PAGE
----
U.S. tells Ukraine it won’t send long-range missiles because it has few to spare

Last updated on February 13, 2023

The Biden administration has given its Ukrainian counterparts another reason for not sending them much-wanted long-range missiles: The U.S. is concerned it wouldn’t have enough for itself.

In recent meetings at the Pentagon, U.S. officials told Kyiv’s representatives that it doesn’t have any Army Tactical Missile Systems to spare, according to four people with knowledge of the talks. Transferring ATACMS to the battlefield in eastern Europe would dwindle America’s stockpiles and harm the U.S. military’s readiness for a future fight, the people said.

That worry, along with the administration’s existing concern that Ukraine would use the 190-mile range missiles to attack deep inside Russian territory and cross what the Kremlin has said is a red line, is why the U.S. isn’t shipping ATACMS to the frontlines any time soon.

The Pentagon’s assessment of its stockpiles is informed in part by how many weapons and munitions planners think they might need to confront an enemy. Those plans have not been significantly revised since the start of the war in Ukraine, and have not recalibrated what the stockpiles the U.S. might need in reserve to face a weakened Russia, or account for the fact that Ukraine is essentially fighting that war right now.

One of the reasons the military is hesitant to send the ATACMS is due to a desire to maintain a certain level of munitions in U.S. stockpiles, said one U.S. official, who like others spoke on the condition of anonymity to discuss sensitive military calculations.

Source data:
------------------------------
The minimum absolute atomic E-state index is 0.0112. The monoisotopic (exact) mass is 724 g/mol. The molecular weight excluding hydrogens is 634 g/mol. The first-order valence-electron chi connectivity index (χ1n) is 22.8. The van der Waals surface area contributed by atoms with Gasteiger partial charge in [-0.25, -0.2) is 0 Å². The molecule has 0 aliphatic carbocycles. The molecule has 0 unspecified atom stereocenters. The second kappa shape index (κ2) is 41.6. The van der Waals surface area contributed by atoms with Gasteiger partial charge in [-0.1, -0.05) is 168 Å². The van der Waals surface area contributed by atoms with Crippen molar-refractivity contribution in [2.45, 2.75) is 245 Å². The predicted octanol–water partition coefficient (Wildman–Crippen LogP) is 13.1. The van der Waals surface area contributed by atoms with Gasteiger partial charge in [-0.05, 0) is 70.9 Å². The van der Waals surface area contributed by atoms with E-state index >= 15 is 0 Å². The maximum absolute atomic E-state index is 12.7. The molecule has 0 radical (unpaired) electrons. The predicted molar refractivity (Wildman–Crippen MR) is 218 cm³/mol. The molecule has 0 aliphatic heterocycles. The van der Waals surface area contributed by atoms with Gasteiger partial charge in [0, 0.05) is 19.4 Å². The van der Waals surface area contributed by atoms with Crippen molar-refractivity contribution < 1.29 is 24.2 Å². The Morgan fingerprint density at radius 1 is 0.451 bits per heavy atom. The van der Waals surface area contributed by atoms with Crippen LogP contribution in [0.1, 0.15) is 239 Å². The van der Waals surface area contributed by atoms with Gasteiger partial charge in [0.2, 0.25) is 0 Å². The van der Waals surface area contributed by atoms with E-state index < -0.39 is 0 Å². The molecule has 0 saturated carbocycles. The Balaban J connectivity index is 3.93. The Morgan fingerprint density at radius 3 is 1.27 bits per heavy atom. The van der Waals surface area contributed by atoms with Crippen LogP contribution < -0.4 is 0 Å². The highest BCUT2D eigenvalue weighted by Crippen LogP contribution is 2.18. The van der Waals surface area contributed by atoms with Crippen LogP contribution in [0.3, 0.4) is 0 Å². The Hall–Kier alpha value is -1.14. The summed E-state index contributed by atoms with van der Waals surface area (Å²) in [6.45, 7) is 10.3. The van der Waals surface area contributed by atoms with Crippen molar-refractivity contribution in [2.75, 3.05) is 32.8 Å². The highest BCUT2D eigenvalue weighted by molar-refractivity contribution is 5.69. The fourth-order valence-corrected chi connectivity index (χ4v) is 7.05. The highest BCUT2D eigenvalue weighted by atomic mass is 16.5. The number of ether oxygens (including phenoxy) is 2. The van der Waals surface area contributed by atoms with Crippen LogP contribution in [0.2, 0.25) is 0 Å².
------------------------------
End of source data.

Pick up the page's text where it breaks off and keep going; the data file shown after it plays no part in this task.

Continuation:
“With any package, we always consider our readiness and our own stocks while providing Ukraine what it needs on the battlefield,” said a senior DoD official. “There are other ways of providing Ukraine with the capabilities it needs to strike the targets.”

Laura Cooper, the Pentagon’s top policy official for Russia, Ukraine and Eurasia issues, said in a recent interview that “with every single capability that we provide, whether you’re talking, you know, HIMARS or you’re talking a particular kind of missile or ammunition, we’re always looking at the availability of our stocks, we’re looking at production considerations, and so that’s true of every capability, and we make decisions accordingly.”

Lockheed Martin has produced about 4,000 ATACMS in various configurations over the past two decades. Some of those missiles have been sold to allied nations, which bought the missile for their own multiple rocket launcher systems. Around 600 were fired by U.S. forces in combat during the Persian Gulf War and the Iraq War.

One workaround being considered by Kyiv is to ask for Washington’s approval to buy ATACMS from an allied country that operates the weapon, using military financing from the United States, according to one of the people familiar with the discussions. The list of ATACMS users includes South Korea, Poland, Romania, Greece, Turkey, Qatar and Bahrain.

The other issue over sending ATACMS — that it’s too aggressive a move by Biden’s team — remains. But Ukrainian officials have heard such arguments about other weapons before, only for the Biden administration to reverse course and send artillery, missile defenses and tanks.

Despite Washington’s reservations, Ukraine continues to push for more advanced weapons, with ATACMS typically at the top of the list.